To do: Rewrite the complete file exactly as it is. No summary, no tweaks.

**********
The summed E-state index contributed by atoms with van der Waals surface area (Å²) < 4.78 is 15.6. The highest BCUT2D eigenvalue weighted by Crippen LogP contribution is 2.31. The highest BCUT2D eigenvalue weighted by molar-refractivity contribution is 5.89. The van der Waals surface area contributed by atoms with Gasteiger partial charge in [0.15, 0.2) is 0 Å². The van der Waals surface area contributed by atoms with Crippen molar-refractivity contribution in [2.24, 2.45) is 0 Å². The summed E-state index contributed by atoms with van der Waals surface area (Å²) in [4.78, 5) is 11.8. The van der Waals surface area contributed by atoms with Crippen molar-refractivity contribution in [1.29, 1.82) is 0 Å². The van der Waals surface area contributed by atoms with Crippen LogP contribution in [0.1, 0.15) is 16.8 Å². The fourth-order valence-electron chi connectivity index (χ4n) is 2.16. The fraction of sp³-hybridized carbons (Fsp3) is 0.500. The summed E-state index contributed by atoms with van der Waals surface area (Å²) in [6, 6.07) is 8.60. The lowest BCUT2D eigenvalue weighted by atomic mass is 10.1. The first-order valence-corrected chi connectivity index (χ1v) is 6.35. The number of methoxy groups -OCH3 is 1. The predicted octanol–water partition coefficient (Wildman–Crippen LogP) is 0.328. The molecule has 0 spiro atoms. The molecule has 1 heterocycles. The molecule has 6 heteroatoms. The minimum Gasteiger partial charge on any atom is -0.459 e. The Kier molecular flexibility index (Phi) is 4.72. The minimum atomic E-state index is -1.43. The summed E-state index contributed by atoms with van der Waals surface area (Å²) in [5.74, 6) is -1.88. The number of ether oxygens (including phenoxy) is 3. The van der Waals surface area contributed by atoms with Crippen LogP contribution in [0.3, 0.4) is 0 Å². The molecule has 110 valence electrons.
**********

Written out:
The summed E-state index contributed by atoms with van der Waals surface area (Å²) < 4.78 is 15.6. The highest BCUT2D eigenvalue weighted by Crippen LogP contribution is 2.31. The highest BCUT2D eigenvalue weighted by molar-refractivity contribution is 5.89. The van der Waals surface area contributed by atoms with Gasteiger partial charge in [0.15, 0.2) is 0 Å². The van der Waals surface area contributed by atoms with Crippen molar-refractivity contribution in [2.24, 2.45) is 0 Å². The summed E-state index contributed by atoms with van der Waals surface area (Å²) in [4.78, 5) is 11.8. The van der Waals surface area contributed by atoms with Crippen molar-refractivity contribution in [1.29, 1.82) is 0 Å². The van der Waals surface area contributed by atoms with Crippen LogP contribution in [0.1, 0.15) is 16.8 Å². The fourth-order valence-electron chi connectivity index (χ4n) is 2.16. The fraction of sp³-hybridized carbons (Fsp3) is 0.500. The summed E-state index contributed by atoms with van der Waals surface area (Å²) in [6, 6.07) is 8.60. The lowest BCUT2D eigenvalue weighted by atomic mass is 10.1. The first-order valence-corrected chi connectivity index (χ1v) is 6.35. The number of methoxy groups -OCH3 is 1. The predicted octanol–water partition coefficient (Wildman–Crippen LogP) is 0.328. The molecule has 0 spiro atoms. The molecule has 1 heterocycles. The molecule has 6 heteroatoms. The minimum Gasteiger partial charge on any atom is -0.459 e. The Kier molecular flexibility index (Phi) is 4.72. The minimum atomic E-state index is -1.43. The summed E-state index contributed by atoms with van der Waals surface area (Å²) in [5.74, 6) is -1.88. The number of ether oxygens (including phenoxy) is 3. The van der Waals surface area contributed by atoms with Crippen LogP contribution in [0.3, 0.4) is 0 Å². The molecule has 110 valence electrons.